Navigating an unfamiliar place is uniquely challenging for people with disabilities. People with blindness, deafblindness, visual impairment or low vision, as well as those who use wheelchairs, can travel more independently in urban areas with the aid of effective wayfinding technology. A new report from the National Institute for Transportation and Communities (NITC) explores how to leverage low-cost methods to enable people to more easily move through public, urban indoor and outdoor spaces.
The study, led by Martin Swobodzinski and Amy Parker of Portland State University, used focus groups, two case studies, and an in-person structured wayfinding experience on the PSU campus to find the most helpful ways of getting around. Tactile maps were found to be a very useful resource, with an accessible mobile app also showing promise as an orientation and mobility aid.
The researcher will share more details about this project in a free webinar on December 15: Individual Wayfinding in the Context of Visual Impairment, Blindness, and Deafblindness.
WHY IS THIS RESEARCH IMPORTANT?
Environments and...Read More
Alonso Carrillo is a dual masters student studying urban planning and real estate development at the University of Arizona (UA), and the recipient of a 2022 fellowship from the UA Center for Applied Transportation Sciences. He is also a 2023 Transportation Research Board (TRB) Minority Student Fellow, and will present his research at the annual meeting of TRB in January. Alonso earned his bachelor's degree in architecture from UA in 2019, and has also worked as a junior designer at MASON Architects.
Tell us about yourself?
My name is Alonso Carrillo, I received my bachelor’s degree in architecture at the University of Arizona in 2019 and worked in the San Francisco Bay Area for a short period of time within the architecture field. Since then, I have returned to the University of Arizona to continue my education and expand my knowledge around planning and the built environment. Currently, I am enrolled in a dual master’s program for Urban Planning and Real Estate Development.
What (or who) has influenced your career path in transportation?
During my time working as an architectural designer in the San Francisco area, I noted that many high-end developments were located along the BART/Caltrain stations which gives their residents the ability to rely on...Read more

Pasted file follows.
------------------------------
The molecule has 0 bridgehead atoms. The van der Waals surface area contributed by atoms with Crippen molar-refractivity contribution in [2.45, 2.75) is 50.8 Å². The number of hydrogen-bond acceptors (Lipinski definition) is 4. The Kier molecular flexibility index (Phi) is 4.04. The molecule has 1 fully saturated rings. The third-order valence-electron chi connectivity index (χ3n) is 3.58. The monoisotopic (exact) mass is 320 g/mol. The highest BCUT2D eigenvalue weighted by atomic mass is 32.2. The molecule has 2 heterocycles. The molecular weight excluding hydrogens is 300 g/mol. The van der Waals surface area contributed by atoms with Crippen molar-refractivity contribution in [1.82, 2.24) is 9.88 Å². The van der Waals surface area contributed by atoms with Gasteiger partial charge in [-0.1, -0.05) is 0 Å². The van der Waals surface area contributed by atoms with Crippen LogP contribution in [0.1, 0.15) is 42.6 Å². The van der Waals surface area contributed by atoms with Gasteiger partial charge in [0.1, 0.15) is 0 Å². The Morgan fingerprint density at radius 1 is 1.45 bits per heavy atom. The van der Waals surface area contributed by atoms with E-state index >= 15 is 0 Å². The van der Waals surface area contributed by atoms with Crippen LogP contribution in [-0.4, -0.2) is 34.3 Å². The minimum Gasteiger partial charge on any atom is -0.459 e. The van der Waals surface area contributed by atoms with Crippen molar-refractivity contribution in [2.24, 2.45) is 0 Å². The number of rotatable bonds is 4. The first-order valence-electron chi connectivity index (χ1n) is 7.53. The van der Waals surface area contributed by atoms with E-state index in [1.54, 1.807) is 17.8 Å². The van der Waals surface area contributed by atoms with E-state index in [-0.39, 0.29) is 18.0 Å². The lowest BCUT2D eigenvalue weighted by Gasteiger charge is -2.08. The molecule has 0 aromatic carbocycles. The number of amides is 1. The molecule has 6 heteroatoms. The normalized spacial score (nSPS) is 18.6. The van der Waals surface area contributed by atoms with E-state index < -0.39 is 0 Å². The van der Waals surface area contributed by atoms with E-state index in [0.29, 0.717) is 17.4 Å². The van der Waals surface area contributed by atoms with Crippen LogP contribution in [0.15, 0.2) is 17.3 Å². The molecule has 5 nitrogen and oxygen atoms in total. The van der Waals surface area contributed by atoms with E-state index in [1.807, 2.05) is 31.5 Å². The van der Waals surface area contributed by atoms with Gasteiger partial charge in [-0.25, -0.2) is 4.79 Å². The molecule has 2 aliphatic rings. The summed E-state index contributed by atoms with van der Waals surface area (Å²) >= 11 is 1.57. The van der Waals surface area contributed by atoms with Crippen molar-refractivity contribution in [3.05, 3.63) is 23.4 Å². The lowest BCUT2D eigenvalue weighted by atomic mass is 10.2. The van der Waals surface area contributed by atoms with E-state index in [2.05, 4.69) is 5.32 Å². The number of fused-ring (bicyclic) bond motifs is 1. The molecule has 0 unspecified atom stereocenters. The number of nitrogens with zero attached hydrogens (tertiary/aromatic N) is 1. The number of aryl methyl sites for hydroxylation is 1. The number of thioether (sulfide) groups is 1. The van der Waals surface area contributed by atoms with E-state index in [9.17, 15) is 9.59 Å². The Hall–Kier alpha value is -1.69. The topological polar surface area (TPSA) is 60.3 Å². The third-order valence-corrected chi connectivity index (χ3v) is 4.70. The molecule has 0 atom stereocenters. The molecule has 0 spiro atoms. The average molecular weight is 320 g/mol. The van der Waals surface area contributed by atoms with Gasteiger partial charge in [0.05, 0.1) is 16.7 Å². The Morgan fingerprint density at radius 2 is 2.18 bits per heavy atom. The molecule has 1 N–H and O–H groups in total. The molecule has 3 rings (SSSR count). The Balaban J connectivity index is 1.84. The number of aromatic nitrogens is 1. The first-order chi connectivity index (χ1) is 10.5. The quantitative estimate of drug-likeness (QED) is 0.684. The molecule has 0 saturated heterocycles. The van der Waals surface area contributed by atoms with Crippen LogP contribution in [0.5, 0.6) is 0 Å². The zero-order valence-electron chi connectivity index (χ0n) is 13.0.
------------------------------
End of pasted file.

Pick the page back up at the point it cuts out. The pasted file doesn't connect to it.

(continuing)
How can relocating homeless services away from a downtown center change transportation patterns for people experiencing homelessness? Researchers Sarah Canham, Jeff Rose, Shannon Jones, Alannah Clay and Ivis Garcia of the University of Utah (UU) have published an article in the September 2022 issue of Health & Social Care in the Community.
The article, "Community perspectives on how decentralising an emergency shelter influences transportation needs and use for persons experiencing homelessness," offers evidence to support the need for no-cost transportation options for persons experiencing homelessness.
The findings draw on the ongoing project Understanding the Impact of Decentralizing Homeless Services on Transportation and Mobility in Salt Lake County, funded by the National Institute for Transportation and Communities (NITC).
Despite steady increases in homelessness in the U.S., only recently has research on transportation needs for persons experiencing homelessness been the focus of research endeavours. To fill this gap in the literature, the research team conducted a qualitative study in which 24 professionals working in planning, transportation, local government, and the homelessness services sector were engaged in in-depth, semi-structured interviews.
Researchers Ivis Garcia, Sadika Maheruma Khan, and Kevin Fagundo-Ojeda of the University of Utah with Miriam Abelson and Nicholas Puczkowskyj of Portland State University have published a new article in the November 2022 issue of Transportation Research Part D: Transport and Environment.
Scholarship on gendered mobilities has shown that women experience transit differently than men do, particularly regarding personal safety. The article, "Harassment of low-income women on transit: A photovoice project in Oregon and Utah," makes a unique contribution to this body of literature because it shows that women feel targeted also based on their racial or ethnic identity and not only their gender. The article discusses women’s actions every day to increase their sense of safety.
Research has shown that low-income women who are...Read more